Just after “Air Max Day,” the Swoosh is readying next year’s marquee release: the “Big Bubble” Air Max 1. Boardroom examines what this obscure oddity means in the larger realm of retail.
The Nike Air Max 1, designed by the great Tinker Hatfield, ushered in a radical rerouting of how to mass market a shoe. For years, the brand or athlete attached served as top-billing when selling a shoe. With Air Max, Hatfield introduced a different catalyst: the technology.
Nike Air had been around since the Air Tailwind in 1979 — sold as even more of a performance perk by way of basketball’s Air Force 1 in 1982. But to that point, many consumers had only felt Nike Air. Few had truly seen it.
This all changed in 1987 with the introduction of the Nike Air Max 1: a performance running shoe that featured an inside look at the brand’s biggest innovation.
Infamously, Hatfield drafted off the polarizing Centre Pompidou in Paris, exposing Nike’s trademark technology for the world to see. Over the course of the next decade, brands around the world raced to create and market their own visible cushioning technology as a means to remain relevant and spark sales.
While the original Air Max 1 stands as a triumph in modern sneaker culture, released in retro form countless times in its original colorway amongst new styles, it turns out that Tinker’s radical runner was actually a scaled-down expression of his original intention.
As Sole Collector’s Riley Jones points out, production pairs of the Air Max 1 made in 1986 actually featured a larger Air Max bubble than what we’ve now come to know and love.
Sporting a longer visible Air unit when first sampled, this “Big Bubble” rarity relished in the concept of fully exposing the cushioning but proved prone to crack under the pressure of running wear. In turn, Nike went back into the lab and created a smaller window Air Max 1 that we’re accustomed to seeing on shelves today.
Next year, that all changes.
Last Friday, to set up Air Max Day 2022 on SNKRS Live, Nike Air Max product line manager Jamie Paige and footwear designer Jon Kosenick provided a preview of the “Big Bubble” Nike Air Max 1 ‘86 set to release in 2023.
According to the livestream, recreating the original 1986 sample style took three years given issues with cracking and changes in the manufacturing process. Now nearing retail readiness at long last, fans can expect this vault oddity to have likely 12 months for the hype to mount, as an Air Max Day (March 26, 2023) release date seems imminent.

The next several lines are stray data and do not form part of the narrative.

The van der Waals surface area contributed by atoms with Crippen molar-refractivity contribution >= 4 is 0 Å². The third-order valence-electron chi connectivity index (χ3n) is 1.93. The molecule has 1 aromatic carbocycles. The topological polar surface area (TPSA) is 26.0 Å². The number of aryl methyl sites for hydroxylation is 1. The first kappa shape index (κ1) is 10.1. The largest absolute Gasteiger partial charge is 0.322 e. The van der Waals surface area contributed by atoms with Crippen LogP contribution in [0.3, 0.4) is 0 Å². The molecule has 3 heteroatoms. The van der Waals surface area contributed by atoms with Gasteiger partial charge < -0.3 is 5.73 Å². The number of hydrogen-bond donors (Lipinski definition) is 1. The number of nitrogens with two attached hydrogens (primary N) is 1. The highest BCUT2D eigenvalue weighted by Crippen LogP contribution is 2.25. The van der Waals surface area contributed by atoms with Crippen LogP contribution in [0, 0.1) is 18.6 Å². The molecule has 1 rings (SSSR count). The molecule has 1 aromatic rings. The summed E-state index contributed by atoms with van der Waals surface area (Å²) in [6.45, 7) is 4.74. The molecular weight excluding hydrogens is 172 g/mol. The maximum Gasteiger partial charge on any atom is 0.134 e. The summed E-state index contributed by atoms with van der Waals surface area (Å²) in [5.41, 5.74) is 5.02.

While the return of an original Tinker Hatfield sample is amazing, it also points to the Swoosh’s repositioning of their first-ever Air Max model.
So far in 2022, the Nike Air Max 1 has been boutique in regard to allocations and construction.
Concepts collaborations and Air Max Day launches have headlined the model that was once mass, all coming in with heightened fabric, higher price tags, and additional chase. It’s as though Nike is repositioning their original Air Max running shoe the same way the Jordan Brand has realigned the lifestyle supremacy surrounding their lauded Air Jordan 1 High.
If this trend tracks, one could imagine an even higher retail price for the 2023 “Big Bubble” style.
In the past, Nike, Inc.’s Air Jordan property has returned retro releases from their signature series with archival branding. By simply stamping the heel of an Air Jordan 3, 4, 5, or 6, with Nike Air tagging as seen on original styles, the retail prices have been pushed up as much as $40 per unit. Clearly, the Air Max 1 ’86 has the same cachet in novelty and nostalgia, also being able to claim an additional three years of research and development to deliver a bigger Air bubble.
Moreover, if this “Big Bubble” experiment works for the Air Max 1 in 2023 — which it almost certainly will — the stage is set for the same treatment for the Air Max 95’s 30-year anniversary in 2025.
For decades, admirers of the 1995 Air Max style have sulked over smaller Air Max units on retro renditions, clearly cut in size to save money on production costs. The passion and precedent can be set on this AM1 experiment — playing out the same way it has for rebranded Air Jordan retro releases over the years.
When considering 2022’s Air Max Day variations of the Air Max 1 already demand asks of $200+ despite dropping for $160 box price in stores just hours earlier, Nike has the leverage to raise the retail mark on the shoe that started it all while resetting the floor for the entire franchise. It’s hard to argue any brand has benefitted more from the aftermarket than Nike — able to point out price data for demand thanks to sites such as StockX while controlling the narrative around the supply of hyped products thanks to their SNKRS App and more direct-to-consumer sales.
Strong storytelling makes this all possible. Air Max itself is an international brand, with Nike now proving it has the power to reset its origin tale. Fans who picked up every Air Max 1 retro release in its original White/Red motif throughout history have real reason to pick up another pair, reaffirming the importance of the new launch while making previous pairs less relevant.
Interestingly enough, Nike is doing all this masterful marketing by diving deeper into vintage and the obscure for fashion purposes rather than sell the world on a radical new innovation meant for sport. Ironically, the latter was what the original Air Max 1 was sold on.
Still, it’s hard to hate as this reset and release will likely prove another win for collectors and shareholders alike.
In 2023, it appears Nike will once again influence the industry by doing something radical. Luckily for them, there’s no competitor under the sun with the history or marketing clout to match.